We are honored to have been able to help with securing the materials (not to mention the lucet tool in question) for this meaningful project. All we had to do was give Siobhan a brief demonstration with the deceptively simple device (in the world of handicrafts and textiles, the forked, hand-held lucet has been in play from time immemorial), and she soon became an adept, far surpassing our own lucetting talents.
If you read what kind of vows go along with this ceremony, you'll understand why the choices that went into the creation of this cord were so critical. It was a gorgeous, heartfelt, artistic expression of the couple's intangible bond. Congratulations to the two of them! It looks like it was a very special occasion and a beautiful day at the Maryland Renaissance Festival.
with Patrice Krems
Saturday, January 22, 2022 — 12:30 AM to 5 PM
$55 + $20 kit fee (payable to instructor)
You will be delighted watching these fanciful ruffled confections made out of French wired ombre ribbon bounce and twirl like whimsical ballerinas from the ends of the gimp stem. See the ribbon jump to life as you ruffle together the pleated ribbon and insert tiny balls of cotton and stamens to be nestled within each bloom.
These dainty delights are the perfect size to be used as a fob on the end of a delicate embroidery scissor or zipper pull. Create a cluster and wear them as a brooch or use them as fringe on any number of things. Shorten the gimp and they can be turned into delightful dangling earrings. There are endless ideas and uses for these fanciful fuchsias flowers.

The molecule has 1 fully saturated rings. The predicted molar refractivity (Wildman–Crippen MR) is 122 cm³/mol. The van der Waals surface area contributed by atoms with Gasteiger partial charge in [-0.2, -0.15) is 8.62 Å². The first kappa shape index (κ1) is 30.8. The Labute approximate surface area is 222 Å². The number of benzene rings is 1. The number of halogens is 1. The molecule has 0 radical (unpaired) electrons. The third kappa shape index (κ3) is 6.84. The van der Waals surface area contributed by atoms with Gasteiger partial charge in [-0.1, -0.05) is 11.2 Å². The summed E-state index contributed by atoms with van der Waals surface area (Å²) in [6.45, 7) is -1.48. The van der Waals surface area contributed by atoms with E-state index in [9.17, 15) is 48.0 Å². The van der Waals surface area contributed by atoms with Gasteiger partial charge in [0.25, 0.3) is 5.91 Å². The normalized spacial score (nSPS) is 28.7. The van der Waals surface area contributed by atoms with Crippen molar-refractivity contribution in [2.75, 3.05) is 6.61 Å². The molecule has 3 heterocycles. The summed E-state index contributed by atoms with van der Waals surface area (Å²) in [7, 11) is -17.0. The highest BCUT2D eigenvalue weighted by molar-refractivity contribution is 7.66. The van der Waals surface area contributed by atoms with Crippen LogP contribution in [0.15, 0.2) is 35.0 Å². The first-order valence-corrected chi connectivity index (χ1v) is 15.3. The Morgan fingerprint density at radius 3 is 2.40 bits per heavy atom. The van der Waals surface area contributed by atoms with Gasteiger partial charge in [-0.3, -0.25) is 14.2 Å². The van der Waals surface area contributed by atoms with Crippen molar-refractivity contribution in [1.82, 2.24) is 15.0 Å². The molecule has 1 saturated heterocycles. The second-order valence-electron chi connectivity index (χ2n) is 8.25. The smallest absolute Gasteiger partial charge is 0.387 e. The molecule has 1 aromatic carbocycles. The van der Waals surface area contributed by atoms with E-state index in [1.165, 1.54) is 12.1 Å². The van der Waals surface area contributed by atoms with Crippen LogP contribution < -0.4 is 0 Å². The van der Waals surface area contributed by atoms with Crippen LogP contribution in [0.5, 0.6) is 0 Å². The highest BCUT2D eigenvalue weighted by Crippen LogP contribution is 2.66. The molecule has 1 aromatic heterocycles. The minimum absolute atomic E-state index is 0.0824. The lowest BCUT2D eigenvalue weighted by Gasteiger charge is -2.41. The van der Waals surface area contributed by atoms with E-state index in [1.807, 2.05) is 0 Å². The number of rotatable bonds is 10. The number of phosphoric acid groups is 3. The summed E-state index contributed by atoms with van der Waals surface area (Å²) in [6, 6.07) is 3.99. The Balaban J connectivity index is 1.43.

Beginning Bobbin Lace
with Eva Gergely
Saturday, January 29, 2022 — 10 AM to 4 PM
$65 + $64 kit fee (-20% for students)
Bobbin lace is the classic lace of Western civilization, captivating virtually every culture since 1500 when it became a very necessary and expensive part of fashionable clothing.
Bobbin lacemaking is a multi-thread technique based on two basic motions working in a plaiting fashion using no more than four threads at a time. The threads, worked in the hands, require minimal eye acuteness, making it accessible to students of all ages.
This class will cover preparation of materials, the basic motions and the basic stitches and grounds based on these motions.
A St. Valentine's Day Tatted Heart
with Kevin Baum
Saturday, February 8, 2022 — 12:30 PM to 4 PM
Come celebrate Valentine's Day with this festive tatting class designed for past students of Kevin's Beginning Tatting Classes. Elevate your tatting skills to create an heirloom tatted Valentine!
Students will need to know the shuttle tatting basics: the double stitch, and how to create and connect rings and picots. Under Kevin's guidance, students will begin their Valentine Day's projects. Students will choose one from several hearts, from easy to advanced. Finishing and blocking your finished heart will be discussed.
Beginning Tambour: A Two-Session Workshop
with Zoya Parkansky
Saturday, February 19 & March 5, 2022— 10 AM to 4 PM
$150 + $50 material fee (plus tax)
The embroidery of Haute Couture has become one of today's most popular techniques. It is particularly suitable for bead and sequin work, fast to execute while encouraging freedom of design.